Current understanding of the role that dunes play in controlling bar and channel-scale processes and river morphodynamics is incomplete. We present results from a combined numerical modeling and field monitoring study that isolates the impact of dunes on depth-averaged and near-bed flow structure, with implications for morphodynamic modeling. Numerical simulations were conducted using the three-dimensional computational fluid dynamics code OpenFOAM to quantify the time-averaged flow structure within a 400 m × 100 m channel using digital elevation models (DEMs) for which (i) dunes and bars were present within the model and (ii) only bar-scale topographic features were resolved (dunes were removed). Comparison of these two simulations shows that dunes enhance lateral flows and reduce velocities over bar tops by as much as 30%. Dunes influence the direction of modeled sediment transport at spatial scales larger than individual bedforms due to their effect on topographic steering of the near-bed flow structure. We show that dunes can amplify, dampen, or even reverse the deflection of sediment down lateral bar slopes, and this is closely associated with 3-D and obliquely orientated dunes. Sediment transport patterns calculated using theory implemented in depth-averaged morphodynamic models suggest that gravitational deflection of sediment is still controlled by bar-scale topography, even in the presence of dunes. However, improved parameterizations of flow and sediment transport in depth-averaged morphodynamic models are needed that account for the effects of both dune- and bar-scale morphology on near-bed flow and sediment transport.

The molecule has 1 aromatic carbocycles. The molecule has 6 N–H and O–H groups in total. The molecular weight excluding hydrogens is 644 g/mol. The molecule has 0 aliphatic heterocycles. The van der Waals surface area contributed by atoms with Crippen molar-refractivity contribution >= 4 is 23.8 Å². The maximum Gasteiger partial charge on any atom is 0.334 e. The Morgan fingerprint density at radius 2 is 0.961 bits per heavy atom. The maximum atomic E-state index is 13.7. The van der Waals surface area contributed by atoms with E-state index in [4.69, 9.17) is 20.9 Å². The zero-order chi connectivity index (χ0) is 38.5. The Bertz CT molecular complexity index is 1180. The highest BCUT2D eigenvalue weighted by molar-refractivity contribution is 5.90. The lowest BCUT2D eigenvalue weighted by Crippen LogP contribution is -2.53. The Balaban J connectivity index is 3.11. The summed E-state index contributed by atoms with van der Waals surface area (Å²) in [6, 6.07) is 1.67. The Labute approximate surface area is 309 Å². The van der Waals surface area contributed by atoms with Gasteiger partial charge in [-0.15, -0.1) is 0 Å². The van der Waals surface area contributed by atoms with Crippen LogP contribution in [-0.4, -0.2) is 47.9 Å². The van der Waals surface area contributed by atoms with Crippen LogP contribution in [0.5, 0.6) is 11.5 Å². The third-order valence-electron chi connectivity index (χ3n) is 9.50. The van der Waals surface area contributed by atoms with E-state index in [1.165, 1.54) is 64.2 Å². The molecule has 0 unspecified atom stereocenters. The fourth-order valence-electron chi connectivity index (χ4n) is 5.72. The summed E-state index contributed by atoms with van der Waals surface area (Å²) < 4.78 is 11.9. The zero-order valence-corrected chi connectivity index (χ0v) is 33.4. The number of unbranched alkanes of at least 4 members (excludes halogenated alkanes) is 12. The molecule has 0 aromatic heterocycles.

|Journal||Journal of Geophysical Research: Earth Surface|
|Publication status||Published - 13 Oct 2020|
Bibliographical note©2020. The Authors. This is an open access article under the terms of the Creative Commons Attribution License, which permits use, distribution and reproduction in any medium, provided the original work is properly cited.
- sediment transport
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